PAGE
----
Early British reports of aquatic mollusca living in underground water pipes, 2003, Moseley Max

Les mollusques souterrains du rseau karstique de Padirac (Lot, France) et micro-rpartition de Bythinella padiraci Locard, 1903 (Mollusca, Caenogastropoda, Rissooidea), 2004, Bichain Jeanmichel, Boudsocq Christian, Pri Vincent
Subterranean molluscs of the karstic network of Padirac (France, Lot) and micro-distribution of Bythinella padiraci Locard, 1903 (Mollusca, Caenogastropoda, Rissooidea) - During a Padirac expedition in November 2003, about ten biological samplings were carried out in the deep karstic network. The first aim of this biospeological mission was to update the data on stygobites molluscs in this subterranean ecosystem. The results show that Bythinella padiraci Locard, 1903, species listed as vulnerable in the 2004 IUCN world Red List of threatened animals, although absent in the upstream part of the Padirac subterranean river, is present in its downstream part after the Dversoir and in the De Joly affluent. An hydrobioid belonging to the genus Islamia was recorded as a component of the stygobiontic biocenose of Padirac as well as Moitessieria rolandiana Bourguignat, 1863. In addition, 3 epigean freshwaters molluscs were observed alive in the deep network, Potamopyrgus antipodarum, Ancylus fluviatilis, Pisidium sp. as well as a terrestrial mollusc, Discus rotundatus.

Mollusca, 2004, Bernasconi R.

Paratethyan-Mediterranean connectivity in the Sea of Marmara region (NW Turkey) during the Messinian, 2006, Cagatay Mn, Gorur N, Flecker R, Sakinc M, Tunoglu C, Ellam R, Krijgsman W, Vincent S, Dikbas A,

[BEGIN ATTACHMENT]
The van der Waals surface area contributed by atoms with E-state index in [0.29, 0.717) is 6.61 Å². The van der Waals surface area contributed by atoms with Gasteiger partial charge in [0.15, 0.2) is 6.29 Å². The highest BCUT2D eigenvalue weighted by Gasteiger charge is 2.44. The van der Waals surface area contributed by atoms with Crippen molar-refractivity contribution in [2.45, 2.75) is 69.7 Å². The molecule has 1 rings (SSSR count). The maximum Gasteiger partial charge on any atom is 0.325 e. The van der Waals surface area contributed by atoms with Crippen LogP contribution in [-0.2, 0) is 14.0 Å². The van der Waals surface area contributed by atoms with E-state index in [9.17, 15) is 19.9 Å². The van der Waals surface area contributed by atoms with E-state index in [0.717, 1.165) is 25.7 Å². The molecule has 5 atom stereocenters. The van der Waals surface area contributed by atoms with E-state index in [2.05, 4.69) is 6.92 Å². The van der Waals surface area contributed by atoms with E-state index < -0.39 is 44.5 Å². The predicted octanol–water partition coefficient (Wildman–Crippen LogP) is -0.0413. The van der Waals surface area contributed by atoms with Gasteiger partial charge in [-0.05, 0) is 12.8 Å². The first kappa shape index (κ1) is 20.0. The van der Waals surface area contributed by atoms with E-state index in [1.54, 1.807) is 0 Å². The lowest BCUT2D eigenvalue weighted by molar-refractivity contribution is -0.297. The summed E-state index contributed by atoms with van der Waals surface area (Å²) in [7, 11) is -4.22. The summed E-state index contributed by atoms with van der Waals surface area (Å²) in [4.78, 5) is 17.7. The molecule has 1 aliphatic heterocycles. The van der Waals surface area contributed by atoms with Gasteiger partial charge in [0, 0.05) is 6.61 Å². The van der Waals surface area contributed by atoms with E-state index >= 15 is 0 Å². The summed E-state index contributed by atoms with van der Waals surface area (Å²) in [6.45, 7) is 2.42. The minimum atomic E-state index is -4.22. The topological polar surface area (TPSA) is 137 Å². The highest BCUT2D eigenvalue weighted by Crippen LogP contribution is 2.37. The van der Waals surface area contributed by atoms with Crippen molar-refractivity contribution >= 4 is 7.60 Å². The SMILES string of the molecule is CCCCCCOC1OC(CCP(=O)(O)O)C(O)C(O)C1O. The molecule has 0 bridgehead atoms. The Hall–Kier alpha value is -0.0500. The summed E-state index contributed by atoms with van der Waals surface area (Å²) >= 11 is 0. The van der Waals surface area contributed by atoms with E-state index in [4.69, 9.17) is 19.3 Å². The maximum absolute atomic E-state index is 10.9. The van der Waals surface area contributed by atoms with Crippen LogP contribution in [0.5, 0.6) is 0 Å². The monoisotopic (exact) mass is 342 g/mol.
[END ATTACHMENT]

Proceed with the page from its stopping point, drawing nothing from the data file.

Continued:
The Sea of Marmara region is thought to have been a gateway between Paratethys and the Mediterranean since the Middle Miocene, and is therefore an important control on water mass exchange between the two realms. The Miocene successions in the northeastern Aegean and northwestern Marmara regions indicate that the first Mediterranean marine transgression to affect these areas occurred during the late Serravallian.In the northeastern Aegean region, frequent marine incursions occurred during the Tortonian and Messinian stages. The Messinian stage in this area is represented by a package of brackish- to fresh-water carbonates with some marine sandstone-siltstone interbeds (Alcitepe Formation), which conformably overlies the Tortonian Kirazli Formation. The Messinian sequence is overlain with an erosional contact by a shallow marine siliciclastic sequence (Goztepe Formation) of Zanclean age. With its brackish- to fresh-water carbonates and broadly constrained age, the Messinian sequence is interpreted as being coeval with the Upper Evaporite-Lago Mare sequence observed in western Mediterranean basins.In the western Marmara region, the Pontian (Messinian) Alcitepe Formation consists of bioclastic and oolitic limestones with basal clastic rocks. It conformably overlies the fluvio-lacustrine siliciclastic sediments of the Middle to Upper Miocene Kirazli Formation and is overlain by fluvio-lacustrine sediments of the Kimmerian (5.5-3.2[no-break space]Ma) Truva and Tevfikiye formations with an erosional contact.The bioclastic limestones of the Alcitepe Formation in the western Marmara region contain a molluscan and ostracod fauna that are endemic to Paratethys. These fauna indicate deposition in a shallow, brackish- to fresh-water environment. Faunal and paleomagnetic analyses of a section of the Alcitepe Formation at Yenimahalle (Canakkale) confirm that the formation is of Pontian age and represents chron C3r (6.04-5.24[no-break space]Ma). The ostracod analysis indicates that during deposition of the Alcitepe Formation, salinity increased from brackish in the lower part to more saline conditions in the upper part. Ostracod valves have low 87Sr / 86Sr values relative to coeval Late Miocene ocean water. This indicates that exchange between the Sea of Marmara region and the global ocean was restricted throughout this period. Fossil and Sr-isotope evidence suggests, however, that there was a Paratethyan-Marmara connection during the deposition of the lower part of the Alcitepe Formation, with Paratethyan influence reaching the north Aegean. Connection via Marmara between Paratethys and the Mediterranean was not re-established until the late Aktchagylian (Late Pliocene). The re-connection was caused by both increased activity on the North Anatolian Fault and global sea level rise